- Concrete dependencies for tests are initialized in SetUp() and defined as memeber fields
[Note: not switching to Mac!]
- NULLs are evil - avoid passing NULLs around
- Don't only write the test, also try to read it in plain English putting yourself the SUT perspective (as you were the SUT)
- Interface = contract/blueprint/contract
- Debugging tests smells bad!
Q: JP, who is Richard Hurse?
- WatiN project for UI browser-in testing
- Interaction tests should be understood how to read in plain language and not as a pure code
13:40 Linking UI and Presenter
- JP will build his whole site as an MVC project with MS MVC as an open source
Q: How to use DotTracer?
- .ASPX / .ASCX is a Template View patterns (classic asp was the same, but no support for separation of concerns)
- Let the view engine be responsible for rendering the template
Q: A page that requires more than one task/service AND how to not to couple between them but have cooperating with each other (event aggregator?)
- Spend 20 minutes on method visibility and 40 on customer feature to be implemented, and not vice versa
- A view without traces of Presenter --> presenter is actualy a Mediator pattern implementer
- For presenter, Task/service is not in place, so what we do is we create a private internal stub task/service class to fulfil presenter requirements and to be able to sign off. Stub class for servise/task will be eliminated asap.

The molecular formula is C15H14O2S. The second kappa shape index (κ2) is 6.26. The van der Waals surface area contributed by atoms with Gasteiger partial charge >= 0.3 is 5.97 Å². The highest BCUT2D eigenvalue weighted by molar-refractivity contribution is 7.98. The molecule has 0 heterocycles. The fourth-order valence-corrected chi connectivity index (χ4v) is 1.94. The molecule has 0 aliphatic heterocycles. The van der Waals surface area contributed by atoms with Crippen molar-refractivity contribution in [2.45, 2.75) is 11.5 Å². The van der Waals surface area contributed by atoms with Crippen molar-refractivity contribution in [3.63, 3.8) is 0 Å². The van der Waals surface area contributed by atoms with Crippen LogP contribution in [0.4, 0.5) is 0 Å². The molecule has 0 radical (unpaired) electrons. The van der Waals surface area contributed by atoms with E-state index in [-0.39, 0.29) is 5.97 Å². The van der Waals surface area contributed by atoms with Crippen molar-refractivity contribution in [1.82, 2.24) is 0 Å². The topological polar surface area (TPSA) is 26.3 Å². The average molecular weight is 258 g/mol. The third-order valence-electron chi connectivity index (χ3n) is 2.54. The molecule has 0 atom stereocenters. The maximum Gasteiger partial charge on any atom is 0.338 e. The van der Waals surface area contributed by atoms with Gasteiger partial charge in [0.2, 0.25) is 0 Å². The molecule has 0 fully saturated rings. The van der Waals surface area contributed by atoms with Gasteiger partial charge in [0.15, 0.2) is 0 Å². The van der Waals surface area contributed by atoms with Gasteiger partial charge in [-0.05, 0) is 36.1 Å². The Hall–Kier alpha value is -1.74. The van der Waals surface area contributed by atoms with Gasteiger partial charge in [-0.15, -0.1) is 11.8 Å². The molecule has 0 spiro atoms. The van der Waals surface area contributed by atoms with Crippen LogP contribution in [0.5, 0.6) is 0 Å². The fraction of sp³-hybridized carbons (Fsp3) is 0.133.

- valueType.ToString("bla bla 0") - no need in curly brackets
- DTO allows Separation of concerns and SRP principles - a change in a DTO is not forcing a change in view nor presenter
- In an agile team the DBA has to take part in agile development and devs and DBA cooperate and resolve problems together
[Sean] Compilation should not be indication of syntax error. It should be an indication of bad design.
- ITransformer - a compositional solution to do the fluent interface (ie to perform the conversion of type)
- .NET 3.5 will allow fluent interface implementation with extension methods (example: Container.DataItem.To<Abc>.Prop)
- Passive view - communication between view and presenter is done with events (enforces chattiness in both ways)
- >>>Supervising controller - logic pushed to the presenter (controller), ui related stuff stay in the view
- ASP.NET is a more complex abstraction of things that were less complex in the beginning
- Presentation model
- J. Miller "The most important 'ility' is maintainability".
- You have to bring the lowest common level developer to the level to understand agile and TDD or it wont work at all
- Building network - linking between blogs and sources
- Submitting data from the view to presenter
- R# CTRL-Shift-E - show stack tree for the exception text in the clipboard
- Duplicate code smells, including in tests - strive to eliminate it completly
- Design by Contract
- Pushing data from UI to Presenter - presenter is available for the view - keep a reference to it
- Exploring the beauty of discovering controls in a templated container in .NET - not a simple task at 00:11. Nope.
- Done exploring (00:16) Personal conclusion: no place for political correctness in a team, not in agile team for sure.
- 5 minute break
- Refactoring Patterns
- Lost it... "What are we talking about?" - Chicken Little
- Mapper on Repeater Item
- "What if" vs. "now what" concept; what if == premature generalization
01:17 EOM. Hibernating...
05:30 Hibernation failed. System is shutting down for 3 hours of sleep. (Talks about various subjects)
PS: I am so glad I got on this train, and met all the interesting people. I hope to ride this train for as long and as far as my capacities will allow me.